Bill Donahue, Leading Life-Changing Small Groups, (Zondervan Publishing House, Grand Rapids, MI, 1996), pp. 79-80
1. Concise. It takes work to get a vision statement that can be stated in a sentence or two. But this also forces a group to choose very specific words to define the vision. Long, drawn-out vision statements are hard to remember and difficult to communicate.
2. Clear. Make sure your vision has clarity and is easily understood. For example, in the vision statement above, it is clear that the group wants to grow personally and in numbers as a group.
3. Consistent. Is the vision consistent with the overall mission of the church? Your vision statement for your group should somehow relate directly to the purpose of the church.
4. Compelling. Is your vision statement something you can sink your teeth into? Is it something worth rallying around? Does it reflect the passion of the group?
5. Easily communicated. Can the members of your group communicate the vision? The vision should be worded in such a way that the phrases or words are easily spoken and remembered. The vision statement above is organized around the concepts of spiritual growth, interpersonal growth, emotional growth and maturity, and numerical growth.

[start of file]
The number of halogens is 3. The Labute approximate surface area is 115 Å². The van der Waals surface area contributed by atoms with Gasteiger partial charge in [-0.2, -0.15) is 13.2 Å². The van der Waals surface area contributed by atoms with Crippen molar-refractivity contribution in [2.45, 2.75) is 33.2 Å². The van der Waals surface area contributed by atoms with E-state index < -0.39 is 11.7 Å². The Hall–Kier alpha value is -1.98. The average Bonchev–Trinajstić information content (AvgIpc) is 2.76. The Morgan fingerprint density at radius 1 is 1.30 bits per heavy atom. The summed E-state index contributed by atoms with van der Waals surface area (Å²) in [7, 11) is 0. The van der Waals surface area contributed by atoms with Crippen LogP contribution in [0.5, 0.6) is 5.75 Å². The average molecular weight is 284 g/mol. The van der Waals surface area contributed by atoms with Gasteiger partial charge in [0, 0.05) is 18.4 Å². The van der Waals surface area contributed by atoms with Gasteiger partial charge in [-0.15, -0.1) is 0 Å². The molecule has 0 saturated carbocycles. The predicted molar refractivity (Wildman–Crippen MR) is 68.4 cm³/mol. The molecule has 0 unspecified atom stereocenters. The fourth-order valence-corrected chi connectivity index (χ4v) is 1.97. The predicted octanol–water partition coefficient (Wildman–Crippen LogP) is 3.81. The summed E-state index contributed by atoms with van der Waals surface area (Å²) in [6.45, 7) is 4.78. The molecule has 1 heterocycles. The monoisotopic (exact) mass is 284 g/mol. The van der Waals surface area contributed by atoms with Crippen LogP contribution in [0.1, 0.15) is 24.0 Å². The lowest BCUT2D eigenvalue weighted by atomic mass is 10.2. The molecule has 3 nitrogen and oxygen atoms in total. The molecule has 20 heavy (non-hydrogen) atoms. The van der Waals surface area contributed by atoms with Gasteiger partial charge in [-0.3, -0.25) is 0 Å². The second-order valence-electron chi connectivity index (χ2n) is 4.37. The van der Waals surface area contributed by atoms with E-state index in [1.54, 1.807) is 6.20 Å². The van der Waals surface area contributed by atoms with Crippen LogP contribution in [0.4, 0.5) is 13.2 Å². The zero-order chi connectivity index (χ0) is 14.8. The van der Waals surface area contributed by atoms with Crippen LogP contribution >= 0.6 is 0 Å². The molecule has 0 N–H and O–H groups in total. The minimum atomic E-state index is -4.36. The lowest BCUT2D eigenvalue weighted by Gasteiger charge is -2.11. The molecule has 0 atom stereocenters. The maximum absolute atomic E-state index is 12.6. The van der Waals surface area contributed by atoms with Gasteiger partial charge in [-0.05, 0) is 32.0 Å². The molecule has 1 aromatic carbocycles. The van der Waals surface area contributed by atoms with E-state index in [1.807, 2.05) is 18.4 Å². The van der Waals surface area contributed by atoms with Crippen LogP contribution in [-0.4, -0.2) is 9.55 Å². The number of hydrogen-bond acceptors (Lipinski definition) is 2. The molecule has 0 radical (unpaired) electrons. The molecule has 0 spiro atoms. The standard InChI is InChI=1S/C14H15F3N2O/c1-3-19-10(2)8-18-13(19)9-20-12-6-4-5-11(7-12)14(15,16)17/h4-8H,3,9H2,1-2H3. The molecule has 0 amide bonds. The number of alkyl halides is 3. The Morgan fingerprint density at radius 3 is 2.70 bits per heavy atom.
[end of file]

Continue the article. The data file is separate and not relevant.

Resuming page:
6. Collaborative. Was the vision statement developed in collaboration with the group? It is key that you work with your group members (or at least the regular attenders in some ministries) to develop a vision statement that reflects the values of the group as a whole. The more that people own the vision, the more they will make a commitment to it. Remember, the Scripture says, "Without vision, the people will perish." Without a vision, the people in your group will wander aimlessly and sense a lack of purpose.